• Players take turns flipping over two cards and seeing if they can make an addition equation that equals the target value on the die. Players must use 2 of their cards to obtain the target number; players can not just use one card. The cards that are not used must be turned back facedown in their original position in the grid. Cards used to make the equation are collected from the grid and are placed in front of the player.
  • Players are challenged to remember what cards every player has flipped to help them create equations on their own turn.
  • After everyone has had a chance to build an equation for a given target, the die is rolled again for a new target number.

The player with the most cards at the end of a set amount of time is the winner!

9 square

Skill: Addition to 18
Materials needed: deck of cards between 2 (or 3) students

Grade 2/3 – Over the Hill & Salute

Over The Hill

From: https://zenomath.org/wp-content/uploads/2015/02/Zeno-Family-Math-Game-Over-the-Hill.pdf

Materials:

  • 3 dice
  • Pencil
  • Game board for each player that can be drawn like:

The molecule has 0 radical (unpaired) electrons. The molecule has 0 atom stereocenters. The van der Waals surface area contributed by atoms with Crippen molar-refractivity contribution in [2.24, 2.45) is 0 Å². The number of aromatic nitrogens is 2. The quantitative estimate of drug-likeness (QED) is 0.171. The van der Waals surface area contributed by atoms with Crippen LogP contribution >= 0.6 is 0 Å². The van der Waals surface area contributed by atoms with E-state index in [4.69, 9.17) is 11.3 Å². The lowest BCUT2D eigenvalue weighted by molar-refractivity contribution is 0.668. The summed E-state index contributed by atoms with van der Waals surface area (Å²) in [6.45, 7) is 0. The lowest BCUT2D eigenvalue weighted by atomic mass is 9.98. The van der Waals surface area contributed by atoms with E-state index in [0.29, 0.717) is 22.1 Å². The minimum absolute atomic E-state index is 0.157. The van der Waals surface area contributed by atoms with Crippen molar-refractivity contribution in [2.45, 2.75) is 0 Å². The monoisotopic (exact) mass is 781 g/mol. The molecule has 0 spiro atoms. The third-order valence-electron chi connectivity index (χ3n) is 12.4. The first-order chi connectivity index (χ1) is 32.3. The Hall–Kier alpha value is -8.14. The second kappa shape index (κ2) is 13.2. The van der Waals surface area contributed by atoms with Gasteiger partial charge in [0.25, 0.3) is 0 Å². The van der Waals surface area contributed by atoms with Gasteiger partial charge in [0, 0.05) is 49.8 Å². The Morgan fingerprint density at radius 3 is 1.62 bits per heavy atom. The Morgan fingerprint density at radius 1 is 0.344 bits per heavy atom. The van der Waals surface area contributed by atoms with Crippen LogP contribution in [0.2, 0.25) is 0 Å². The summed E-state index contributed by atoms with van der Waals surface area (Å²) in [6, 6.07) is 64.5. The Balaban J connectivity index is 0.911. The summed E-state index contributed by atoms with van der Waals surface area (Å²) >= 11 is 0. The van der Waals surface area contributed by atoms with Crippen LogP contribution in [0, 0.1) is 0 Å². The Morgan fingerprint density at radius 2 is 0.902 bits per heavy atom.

Skills: Addition, Subtraction, Sequencing

Object: players use addition or subtraction to make the totals given, in order, from 1-18. They can use combinations of two or three dice and either add or subtract (or a combination of those operations) the dice to get a desired total.

To Play:

  1. Players take turns rolling all 3 dice.  They try to make the totals needed by adding and/or subtracting the dice. To start climbing the hill, players need to make a total of “1” from their dice. Using the same roll, the same player can now try to make a total of “2”, then “3”, and so on, if the roll of the dice permit it. They must make each total in order.